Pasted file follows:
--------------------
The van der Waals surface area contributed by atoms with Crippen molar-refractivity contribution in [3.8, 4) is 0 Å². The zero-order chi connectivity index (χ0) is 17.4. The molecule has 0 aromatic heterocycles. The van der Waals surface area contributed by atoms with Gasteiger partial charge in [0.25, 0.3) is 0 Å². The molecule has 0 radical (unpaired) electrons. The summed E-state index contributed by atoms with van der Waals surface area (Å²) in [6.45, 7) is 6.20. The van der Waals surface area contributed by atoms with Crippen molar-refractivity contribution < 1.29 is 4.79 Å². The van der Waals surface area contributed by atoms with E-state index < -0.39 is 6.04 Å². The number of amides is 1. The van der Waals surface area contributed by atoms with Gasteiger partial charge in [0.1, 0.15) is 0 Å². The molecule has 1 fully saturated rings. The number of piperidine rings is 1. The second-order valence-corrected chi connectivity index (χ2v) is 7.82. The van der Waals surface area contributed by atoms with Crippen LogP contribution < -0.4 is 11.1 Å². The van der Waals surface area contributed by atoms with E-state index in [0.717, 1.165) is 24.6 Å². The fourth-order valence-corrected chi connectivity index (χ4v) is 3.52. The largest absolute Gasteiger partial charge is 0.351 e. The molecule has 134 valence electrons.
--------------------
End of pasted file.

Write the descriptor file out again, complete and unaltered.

The van der Waals surface area contributed by atoms with Crippen molar-refractivity contribution in [3.8, 4) is 0 Å². The zero-order chi connectivity index (χ0) is 17.4. The molecule has 0 aromatic heterocycles. The van der Waals surface area contributed by atoms with Gasteiger partial charge in [0.25, 0.3) is 0 Å². The molecule has 0 radical (unpaired) electrons. The summed E-state index contributed by atoms with van der Waals surface area (Å²) in [6.45, 7) is 6.20. The van der Waals surface area contributed by atoms with Crippen molar-refractivity contribution < 1.29 is 4.79 Å². The van der Waals surface area contributed by atoms with E-state index < -0.39 is 6.04 Å². The number of amides is 1. The van der Waals surface area contributed by atoms with Gasteiger partial charge in [0.1, 0.15) is 0 Å². The molecule has 1 fully saturated rings. The number of piperidine rings is 1. The second-order valence-corrected chi connectivity index (χ2v) is 7.82. The van der Waals surface area contributed by atoms with Crippen LogP contribution < -0.4 is 11.1 Å². The van der Waals surface area contributed by atoms with E-state index in [0.717, 1.165) is 24.6 Å². The fourth-order valence-corrected chi connectivity index (χ4v) is 3.52. The largest absolute Gasteiger partial charge is 0.351 e. The molecule has 134 valence electrons.